[Remember Hygge? Same idea. It’s November 9. We brought the patio furniture outside and woke up to snow this morning. Snow tires scheduled for tomorrow morning. Don’t fight it. You won’t win. SB SM]
How to light the dark months, a manifesto for winter light
OCT 6, 2023
Now that we’re post-equinox, the days are more dark than light, and I’m feeling that in my bones. The light in my house is muddy, and the air feels stale. Where there is sunlight, it’s low and direct, serving only to highlight the dirt on my windows and the fur of dust on my furniture. It’s strange how a change in the season can leave everything feeling unclean. It’s as though the bright summer light bleaches everything.
In the mornings, I get up before sunrise and walk around the murky house lighting a minimal number of lamps. At dawn, I turn them off again. I have a hatred of light bulbs. I dislike their yellowness, the way they make the whole house look tawdry. I will only switch on the ceiling lights as a last resort, which is a routine source of marital conflict in our house. H, who is utterly unbothered by the ugly wash of a pendant light, will simply flick the light switch when he walks into a room. I will follow him, turning it off. He finds it mystifying that I prefer gloom to light. I accuse him of wanting to live in a supermarket.
Despite the problems, I look forward to the light in the dark half of the year. I find summer light too penetrating, spring light too dreary. This is a season of delicious contrasts, of cold blue skies, of glowing light against black mornings. My time spent in the cold North – in Sweden, Norway and Iceland – have been formative for me. Those societies know how to paint with light in winter months, not only using light to see, but instead to create a cosy barrier against the harsh outdoors.
Lighting winter is an art and a daily practice, an act of survival and a gesture of love. Here are 10 ideas for fighting the gloom in the dark half of the year.
- Notice dawn and dusk
At this time of year, it’s easy to feel like the dark has snuck up on you, the day suddenly gone. One way to combat this is to notice the transition points in the day – the time when it gets light, and the time when it gets dark. This might mean taking a few moments to look out of the window around sunrise and sunset (most weather apps will tell you the exact times), or it might mean spending a little longer, when you have the time, standing outside while the light changes. This is partly to help your body to understand what season you’re in, but it’s also a lovely, meditative practice to connect with the rhythms of the day at this specific moment in the year.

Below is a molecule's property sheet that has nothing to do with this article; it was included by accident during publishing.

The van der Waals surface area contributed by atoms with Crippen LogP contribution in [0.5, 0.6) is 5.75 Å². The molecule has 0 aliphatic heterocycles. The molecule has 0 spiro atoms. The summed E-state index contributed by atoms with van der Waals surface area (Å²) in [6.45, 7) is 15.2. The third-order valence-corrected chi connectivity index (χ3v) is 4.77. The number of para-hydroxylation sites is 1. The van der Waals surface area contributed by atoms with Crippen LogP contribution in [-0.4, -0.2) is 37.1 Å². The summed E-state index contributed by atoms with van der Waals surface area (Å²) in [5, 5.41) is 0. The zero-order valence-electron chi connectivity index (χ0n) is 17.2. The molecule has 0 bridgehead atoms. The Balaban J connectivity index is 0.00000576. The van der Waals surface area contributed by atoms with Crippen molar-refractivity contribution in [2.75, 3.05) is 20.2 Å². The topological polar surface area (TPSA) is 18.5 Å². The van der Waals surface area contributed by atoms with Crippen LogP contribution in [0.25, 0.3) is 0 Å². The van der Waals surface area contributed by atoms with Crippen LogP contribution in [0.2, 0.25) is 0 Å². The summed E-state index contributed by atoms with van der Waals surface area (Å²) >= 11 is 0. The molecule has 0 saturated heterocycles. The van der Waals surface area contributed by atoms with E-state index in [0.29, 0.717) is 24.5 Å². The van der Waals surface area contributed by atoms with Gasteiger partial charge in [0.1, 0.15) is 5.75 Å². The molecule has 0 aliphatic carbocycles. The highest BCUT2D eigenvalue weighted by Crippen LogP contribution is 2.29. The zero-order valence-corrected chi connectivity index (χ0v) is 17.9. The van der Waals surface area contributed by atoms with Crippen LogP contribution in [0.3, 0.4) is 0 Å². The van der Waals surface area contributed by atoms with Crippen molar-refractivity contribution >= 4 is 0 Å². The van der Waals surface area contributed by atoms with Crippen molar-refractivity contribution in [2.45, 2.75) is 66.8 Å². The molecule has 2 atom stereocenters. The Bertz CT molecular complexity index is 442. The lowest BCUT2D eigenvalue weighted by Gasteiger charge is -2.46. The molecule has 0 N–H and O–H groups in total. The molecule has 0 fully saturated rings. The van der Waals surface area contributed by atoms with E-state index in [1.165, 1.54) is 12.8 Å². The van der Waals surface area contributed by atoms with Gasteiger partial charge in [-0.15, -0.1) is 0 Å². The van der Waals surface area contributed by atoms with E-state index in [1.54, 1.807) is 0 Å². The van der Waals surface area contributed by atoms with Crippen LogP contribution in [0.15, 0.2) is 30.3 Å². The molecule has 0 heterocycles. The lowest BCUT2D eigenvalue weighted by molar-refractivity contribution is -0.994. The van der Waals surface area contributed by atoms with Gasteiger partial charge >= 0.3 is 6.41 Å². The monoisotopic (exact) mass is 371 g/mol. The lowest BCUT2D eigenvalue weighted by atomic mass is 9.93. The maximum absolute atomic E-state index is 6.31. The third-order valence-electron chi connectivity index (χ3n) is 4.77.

- Get outdoors in daylight every day
Light is precious, and we can’t take it for granted. Even when days are short, try to spend some time outside every single day, even if this just means stepping outside your front door, or opening a window. If you can, hold walking meetings outdoors rather than in stuffy boardrooms, eat lunch outside, and try to exercise outdoors too. Drink in the thin light that’s being offered, rather than cursing the darkness.
- Don’t try to replicate summer
When you’re lighting your home, it’s easy to think that the more light, the better. But artificial light will always feel ersatz, no matter how bright. Lamplight is your friend. Work with the nature of the light at this time of year, creating cosy pools of illumination in dark corners, rather than trying to eradicate darkness altogether. Spend some time thinking about the course of natural light at this time of year – when does it enter your house, and in what room? I have a good friend who moves around her furniture each winter, so that she can make the most of the short hours of natural light. This is probably extreme, but you could move a chair into a patch of afternoon sun.
- Make candlelight ordinary